Will the elections apparatus be ready for early May polls?

Fiji Labour Party anxious about registration errors and discrepancies evident in the provisional rolls, is asking whether the Supervisor of Elections office will be ready for the May 6 elections.

Opposition Leader Mahendra Chaudhry has expressed concern that 3000 names from seven constituencies in the West were either wrongly registered or not registered at all.

If the elections were held without discrepancies being addressed, hundreds if not thousands of voters would be disfranchised. The rush to get the elections over and done with could seriously compromise its fairness and impartiality, Mr Chaudhry warned.

“The integrity of the election is in doubt and yet we are rushing it. I do not know whether the Elections office does have the time to rectify these errors and ensure that a proper and correct roll will be ready in time for the elections,” Mr. Chaudhry said.

Prime Minister Laisenia Qarase released the election dates on Wednesday following earlier prediction by the FLP Leader that elections were likely to be held as early as the May school holidays.

Elections are scheduled for 6-13 May, 2006. Parliament will be dissolved on 27 March. The Writ of Elections are to be issued on 4 April. Nominations are from 4-20 April. Voter registration ends on 4 April.

The provisional rolls were released a week ago and people were given two weeks to raise objections.

Mr. Chaudhry held a concerned meeting with the relevant authorities on Tuesday following a frentic survey of the rolls in the weekend.

Mr. Chaudhry said that his meeting with Chairman, Graham Leung and Supervisor of Elections, Mr. Semesa Karavaki, was in response to ongoing complaints received by FLP since the start of the registration process September 2005. He noted that many of the inherent problems in the Elections Office arose from non- compliance with the Electoral Act by Mr. Karavaki’s predecessors.

“My meeting with Mr. Karavaki was to obtain an explanation as to how over 3300 voters in Ba, Lautoka and Nadi were assigned constituencies different from where they were residing.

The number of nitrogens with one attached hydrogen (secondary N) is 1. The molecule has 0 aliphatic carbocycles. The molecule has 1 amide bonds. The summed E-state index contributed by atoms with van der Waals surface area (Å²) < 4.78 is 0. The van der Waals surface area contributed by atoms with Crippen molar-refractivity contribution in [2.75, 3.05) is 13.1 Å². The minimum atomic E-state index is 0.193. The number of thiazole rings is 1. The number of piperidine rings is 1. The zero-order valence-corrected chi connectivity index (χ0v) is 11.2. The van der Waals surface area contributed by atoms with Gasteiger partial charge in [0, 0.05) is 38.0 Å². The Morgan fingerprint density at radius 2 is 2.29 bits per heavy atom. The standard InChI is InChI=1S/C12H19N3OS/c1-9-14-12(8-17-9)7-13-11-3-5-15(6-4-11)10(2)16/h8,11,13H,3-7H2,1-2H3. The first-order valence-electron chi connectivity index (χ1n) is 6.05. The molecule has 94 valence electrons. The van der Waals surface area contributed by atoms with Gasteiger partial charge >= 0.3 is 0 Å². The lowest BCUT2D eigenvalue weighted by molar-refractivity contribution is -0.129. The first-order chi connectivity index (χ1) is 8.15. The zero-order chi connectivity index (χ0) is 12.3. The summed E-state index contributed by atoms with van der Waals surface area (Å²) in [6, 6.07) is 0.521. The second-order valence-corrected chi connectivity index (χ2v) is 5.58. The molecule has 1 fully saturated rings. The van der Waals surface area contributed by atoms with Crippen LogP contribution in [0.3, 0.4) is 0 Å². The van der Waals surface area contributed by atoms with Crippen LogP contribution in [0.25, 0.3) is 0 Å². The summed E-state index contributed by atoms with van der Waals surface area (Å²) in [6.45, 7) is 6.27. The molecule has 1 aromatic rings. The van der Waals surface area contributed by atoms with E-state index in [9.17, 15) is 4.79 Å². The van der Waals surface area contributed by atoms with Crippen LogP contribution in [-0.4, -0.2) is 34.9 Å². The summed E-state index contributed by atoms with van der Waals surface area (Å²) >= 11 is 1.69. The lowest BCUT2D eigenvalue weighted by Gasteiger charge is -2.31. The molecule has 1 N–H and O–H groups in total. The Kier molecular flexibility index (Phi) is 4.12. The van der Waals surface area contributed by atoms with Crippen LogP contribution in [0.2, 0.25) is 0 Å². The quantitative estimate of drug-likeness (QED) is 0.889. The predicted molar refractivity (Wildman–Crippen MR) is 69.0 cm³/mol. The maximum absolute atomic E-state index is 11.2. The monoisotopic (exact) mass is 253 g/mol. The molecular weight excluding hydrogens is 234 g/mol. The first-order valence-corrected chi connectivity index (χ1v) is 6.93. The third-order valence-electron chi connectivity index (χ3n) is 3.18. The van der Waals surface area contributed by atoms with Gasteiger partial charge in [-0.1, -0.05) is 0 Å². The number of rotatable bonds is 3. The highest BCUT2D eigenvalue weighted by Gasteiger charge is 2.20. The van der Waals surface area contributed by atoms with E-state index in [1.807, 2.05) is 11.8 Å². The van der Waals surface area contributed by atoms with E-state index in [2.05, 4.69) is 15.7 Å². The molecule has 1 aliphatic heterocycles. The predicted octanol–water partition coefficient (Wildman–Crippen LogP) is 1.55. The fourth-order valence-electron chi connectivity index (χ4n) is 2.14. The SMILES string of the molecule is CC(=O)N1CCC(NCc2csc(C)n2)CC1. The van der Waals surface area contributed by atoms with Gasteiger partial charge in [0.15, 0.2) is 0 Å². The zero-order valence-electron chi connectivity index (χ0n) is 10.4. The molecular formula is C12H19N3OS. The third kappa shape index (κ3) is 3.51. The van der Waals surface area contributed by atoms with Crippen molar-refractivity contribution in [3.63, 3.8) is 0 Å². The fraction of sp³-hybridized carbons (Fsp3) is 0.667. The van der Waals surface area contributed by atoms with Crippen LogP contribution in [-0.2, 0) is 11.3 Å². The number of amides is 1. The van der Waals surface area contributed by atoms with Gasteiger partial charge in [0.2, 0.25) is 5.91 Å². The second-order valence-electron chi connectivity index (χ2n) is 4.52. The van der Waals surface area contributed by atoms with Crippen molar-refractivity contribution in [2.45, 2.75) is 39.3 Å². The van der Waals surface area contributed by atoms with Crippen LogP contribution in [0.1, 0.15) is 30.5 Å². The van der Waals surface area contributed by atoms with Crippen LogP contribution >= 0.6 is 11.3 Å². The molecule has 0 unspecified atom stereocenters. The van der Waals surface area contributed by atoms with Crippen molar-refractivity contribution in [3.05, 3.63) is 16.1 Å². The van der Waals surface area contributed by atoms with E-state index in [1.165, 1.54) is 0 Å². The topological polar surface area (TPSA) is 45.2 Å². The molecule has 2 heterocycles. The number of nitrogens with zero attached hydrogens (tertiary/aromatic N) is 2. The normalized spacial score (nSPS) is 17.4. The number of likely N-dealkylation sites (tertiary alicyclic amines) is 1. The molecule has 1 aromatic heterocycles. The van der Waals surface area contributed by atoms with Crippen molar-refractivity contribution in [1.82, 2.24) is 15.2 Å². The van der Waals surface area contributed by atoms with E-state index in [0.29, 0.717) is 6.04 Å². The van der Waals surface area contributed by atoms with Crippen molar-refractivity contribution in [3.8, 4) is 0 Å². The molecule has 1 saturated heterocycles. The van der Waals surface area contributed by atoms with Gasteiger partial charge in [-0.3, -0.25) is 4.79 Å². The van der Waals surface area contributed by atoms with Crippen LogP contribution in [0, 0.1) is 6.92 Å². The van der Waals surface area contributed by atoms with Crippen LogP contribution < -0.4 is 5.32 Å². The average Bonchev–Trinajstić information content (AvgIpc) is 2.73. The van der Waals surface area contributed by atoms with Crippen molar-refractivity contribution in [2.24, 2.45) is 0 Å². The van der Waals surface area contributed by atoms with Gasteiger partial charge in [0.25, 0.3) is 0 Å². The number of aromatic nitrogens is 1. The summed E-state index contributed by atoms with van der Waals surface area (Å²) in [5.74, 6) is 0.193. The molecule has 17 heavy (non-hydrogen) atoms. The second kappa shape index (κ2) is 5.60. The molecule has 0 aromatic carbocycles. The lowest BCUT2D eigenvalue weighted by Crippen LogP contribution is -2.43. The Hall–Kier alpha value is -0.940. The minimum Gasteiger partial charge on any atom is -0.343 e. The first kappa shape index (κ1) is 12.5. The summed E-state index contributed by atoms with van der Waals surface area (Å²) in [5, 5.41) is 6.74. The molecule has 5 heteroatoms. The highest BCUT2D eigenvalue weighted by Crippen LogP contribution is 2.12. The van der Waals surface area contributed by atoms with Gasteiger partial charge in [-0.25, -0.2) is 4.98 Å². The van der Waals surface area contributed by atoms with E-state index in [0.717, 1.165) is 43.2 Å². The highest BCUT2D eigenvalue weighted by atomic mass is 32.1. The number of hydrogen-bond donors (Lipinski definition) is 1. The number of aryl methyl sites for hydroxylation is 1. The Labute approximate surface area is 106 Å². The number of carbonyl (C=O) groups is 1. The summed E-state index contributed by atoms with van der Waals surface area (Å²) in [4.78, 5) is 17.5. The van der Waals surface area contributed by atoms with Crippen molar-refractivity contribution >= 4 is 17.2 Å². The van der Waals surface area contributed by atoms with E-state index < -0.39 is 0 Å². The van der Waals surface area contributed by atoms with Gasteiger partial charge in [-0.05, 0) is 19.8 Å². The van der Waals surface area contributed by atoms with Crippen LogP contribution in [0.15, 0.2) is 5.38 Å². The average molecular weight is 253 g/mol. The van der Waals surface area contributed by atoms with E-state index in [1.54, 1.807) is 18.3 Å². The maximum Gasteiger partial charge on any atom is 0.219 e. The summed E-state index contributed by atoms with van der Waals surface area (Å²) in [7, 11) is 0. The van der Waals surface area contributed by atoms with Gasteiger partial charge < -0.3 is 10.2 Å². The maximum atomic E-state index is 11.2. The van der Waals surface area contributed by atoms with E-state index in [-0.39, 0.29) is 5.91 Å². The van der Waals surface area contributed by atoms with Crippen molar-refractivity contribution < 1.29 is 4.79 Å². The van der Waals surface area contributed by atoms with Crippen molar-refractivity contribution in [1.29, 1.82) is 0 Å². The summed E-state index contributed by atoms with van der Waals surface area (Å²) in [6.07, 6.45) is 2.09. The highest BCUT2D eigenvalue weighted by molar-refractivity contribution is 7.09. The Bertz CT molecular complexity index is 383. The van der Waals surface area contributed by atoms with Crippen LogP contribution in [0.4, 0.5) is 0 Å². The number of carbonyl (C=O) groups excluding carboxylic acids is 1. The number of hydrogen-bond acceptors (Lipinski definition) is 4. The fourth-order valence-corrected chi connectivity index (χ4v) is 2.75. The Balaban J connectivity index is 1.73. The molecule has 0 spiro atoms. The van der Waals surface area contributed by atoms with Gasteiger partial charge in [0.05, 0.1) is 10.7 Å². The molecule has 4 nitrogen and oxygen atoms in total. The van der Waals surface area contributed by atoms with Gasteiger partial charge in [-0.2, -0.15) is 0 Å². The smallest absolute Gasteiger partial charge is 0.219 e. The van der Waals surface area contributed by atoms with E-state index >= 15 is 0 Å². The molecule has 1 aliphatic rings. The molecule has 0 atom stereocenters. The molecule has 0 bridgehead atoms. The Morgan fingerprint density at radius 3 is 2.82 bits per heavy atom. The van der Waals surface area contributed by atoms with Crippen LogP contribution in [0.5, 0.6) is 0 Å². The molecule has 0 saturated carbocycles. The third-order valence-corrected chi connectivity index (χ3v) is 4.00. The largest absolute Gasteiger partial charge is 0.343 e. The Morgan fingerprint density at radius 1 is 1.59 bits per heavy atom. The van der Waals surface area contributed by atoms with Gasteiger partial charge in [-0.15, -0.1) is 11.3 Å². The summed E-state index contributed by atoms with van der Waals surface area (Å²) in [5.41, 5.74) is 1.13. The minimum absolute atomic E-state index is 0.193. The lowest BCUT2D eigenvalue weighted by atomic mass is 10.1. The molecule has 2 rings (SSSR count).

“Additionally, most of those assigned wrong constituencies were not residing on the periphery of the boundaries but living well inside their respective constituencies. How could these thousands of voters then be placed in the wrong constituencies?” said Mr. Chaudhry.

The Labour Party has maintained for sometime that the large numbers of errors, discrepancies and irregularities the surfaced during the registration process, could be indicative of an attempt to rig the polls ahead of the 2006 general elections.



Correct constituency Incorrectly Assigned constituency  No of voters
Ba East BA West 727
Magodro Open Ba Open/ Ltk City Open/ Vuda Open 289



Correct constituency Incorrectly Assigned constituency No of voters
Vuda Indian  Lautoka Rural Indian 600
Lautoka City Indian Vuda Indian 438
Vuda Indian  Lautoka City Indian 204
Vuda Open Lautoka City Open 245



Correct constituency  Incorrectly Assigned constituency No of voters
Nadi Urban/ Nadi Open Nadi Rural/ Nawaka Yasawa Open 814


“In Nadi, large masses of voters were correctly registered in their respective constituencies according to their slips but wrongly entered in the provisional electoral rolls. The data entry officers must be asked for an explanation for such glaring errors,” said Mr. Chaudhry.

Manipulation of How to Vote Cards

Another very worrying trend was the manipulation of the How to Vote Cards as published by the Elections Office in the Fiji Times (p 42) of last Saturday (26 February), where in the Hindi and English versions of the cards, voters were shown the captions 1 and 2, which indicated the choice of the voter to either vote above (party preference) or below the line (personal preference) respectively. However, for the Fijian card, only the above-the-line party preference caption was highlighted.

Why did the Fijian version of the advertisement vary from the Hindi and English versions? This has to be explained by the Elections Office.

How to Register

“Similarly, in an information leaflet issued by the Elections Office on How to Register, only the Hindi translation speaks of having to register by 7th July 2006. This again is a deliberate ploy to mislead unregistered Indian voters. If elections are scheduled for early May, why misinform Indian (eligible) voters that they have until July to register,” asked Mr. Chaudhry?

Mr. Chaudhry has also called on the Electoral Commission to ensure racial and gender balance with respect to the appointment of electoral officers at all levels. He said persons seeking help with respect to voting should be permitted to be assisted by a person of their choice, as some polling officers had, in the past, invalidated the votes of those who wished to vote differently from the political preference of the officials. This to a large degree explains the huge increase in the number of invalid votes in the 2001 general elections compared to the 1999 elections.

Mr. Chaudhry said it was imperative that the various registration anomalies be immediately corrected as failure to do so would undermine the integrity of the electoral process and raise justifiable doubts about the 2006 polls being free and fair.